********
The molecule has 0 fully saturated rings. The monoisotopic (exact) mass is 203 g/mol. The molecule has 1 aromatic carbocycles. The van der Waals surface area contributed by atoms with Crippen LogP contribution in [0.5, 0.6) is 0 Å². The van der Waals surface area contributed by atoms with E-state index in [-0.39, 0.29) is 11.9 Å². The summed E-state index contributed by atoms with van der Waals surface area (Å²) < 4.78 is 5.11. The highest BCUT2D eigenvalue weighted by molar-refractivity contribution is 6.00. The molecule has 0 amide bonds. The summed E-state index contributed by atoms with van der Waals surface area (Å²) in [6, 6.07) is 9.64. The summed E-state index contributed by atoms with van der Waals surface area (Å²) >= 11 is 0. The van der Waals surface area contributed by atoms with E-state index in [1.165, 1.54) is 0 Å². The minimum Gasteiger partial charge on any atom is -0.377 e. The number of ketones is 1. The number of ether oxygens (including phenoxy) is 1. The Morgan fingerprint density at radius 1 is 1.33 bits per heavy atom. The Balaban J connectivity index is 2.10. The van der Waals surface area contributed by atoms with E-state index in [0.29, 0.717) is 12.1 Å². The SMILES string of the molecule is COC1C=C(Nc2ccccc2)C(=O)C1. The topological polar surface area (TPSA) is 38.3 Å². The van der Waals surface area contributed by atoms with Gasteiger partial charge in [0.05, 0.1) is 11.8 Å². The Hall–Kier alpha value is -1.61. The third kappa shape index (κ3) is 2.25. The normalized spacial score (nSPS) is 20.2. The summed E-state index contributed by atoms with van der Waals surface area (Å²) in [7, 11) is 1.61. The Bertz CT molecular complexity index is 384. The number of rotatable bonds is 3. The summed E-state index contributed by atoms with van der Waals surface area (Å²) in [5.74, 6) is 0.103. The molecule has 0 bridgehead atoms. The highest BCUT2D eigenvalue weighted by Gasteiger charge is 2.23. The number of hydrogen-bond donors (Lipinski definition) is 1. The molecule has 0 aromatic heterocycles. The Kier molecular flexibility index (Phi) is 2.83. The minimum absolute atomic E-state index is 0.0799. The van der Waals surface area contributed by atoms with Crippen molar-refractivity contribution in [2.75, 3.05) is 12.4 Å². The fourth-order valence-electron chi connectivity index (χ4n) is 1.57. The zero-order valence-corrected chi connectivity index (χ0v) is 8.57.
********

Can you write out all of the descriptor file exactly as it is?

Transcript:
The molecule has 0 fully saturated rings. The monoisotopic (exact) mass is 203 g/mol. The molecule has 1 aromatic carbocycles. The van der Waals surface area contributed by atoms with Crippen LogP contribution in [0.5, 0.6) is 0 Å². The van der Waals surface area contributed by atoms with E-state index in [-0.39, 0.29) is 11.9 Å². The summed E-state index contributed by atoms with van der Waals surface area (Å²) < 4.78 is 5.11. The highest BCUT2D eigenvalue weighted by molar-refractivity contribution is 6.00. The molecule has 0 amide bonds. The summed E-state index contributed by atoms with van der Waals surface area (Å²) in [6, 6.07) is 9.64. The summed E-state index contributed by atoms with van der Waals surface area (Å²) >= 11 is 0. The van der Waals surface area contributed by atoms with E-state index in [1.165, 1.54) is 0 Å². The minimum Gasteiger partial charge on any atom is -0.377 e. The number of ketones is 1. The number of ether oxygens (including phenoxy) is 1. The Morgan fingerprint density at radius 1 is 1.33 bits per heavy atom. The Balaban J connectivity index is 2.10. The van der Waals surface area contributed by atoms with E-state index in [0.29, 0.717) is 12.1 Å². The SMILES string of the molecule is COC1C=C(Nc2ccccc2)C(=O)C1. The topological polar surface area (TPSA) is 38.3 Å². The van der Waals surface area contributed by atoms with Gasteiger partial charge in [0.05, 0.1) is 11.8 Å². The Hall–Kier alpha value is -1.61. The third kappa shape index (κ3) is 2.25. The normalized spacial score (nSPS) is 20.2. The summed E-state index contributed by atoms with van der Waals surface area (Å²) in [7, 11) is 1.61. The Bertz CT molecular complexity index is 384. The number of rotatable bonds is 3. The summed E-state index contributed by atoms with van der Waals surface area (Å²) in [5.74, 6) is 0.103. The molecule has 0 bridgehead atoms. The highest BCUT2D eigenvalue weighted by Gasteiger charge is 2.23. The number of hydrogen-bond donors (Lipinski definition) is 1. The molecule has 0 aromatic heterocycles. The Kier molecular flexibility index (Phi) is 2.83. The minimum absolute atomic E-state index is 0.0799. The van der Waals surface area contributed by atoms with Crippen molar-refractivity contribution in [2.75, 3.05) is 12.4 Å². The fourth-order valence-electron chi connectivity index (χ4n) is 1.57. The zero-order valence-corrected chi connectivity index (χ0v) is 8.57.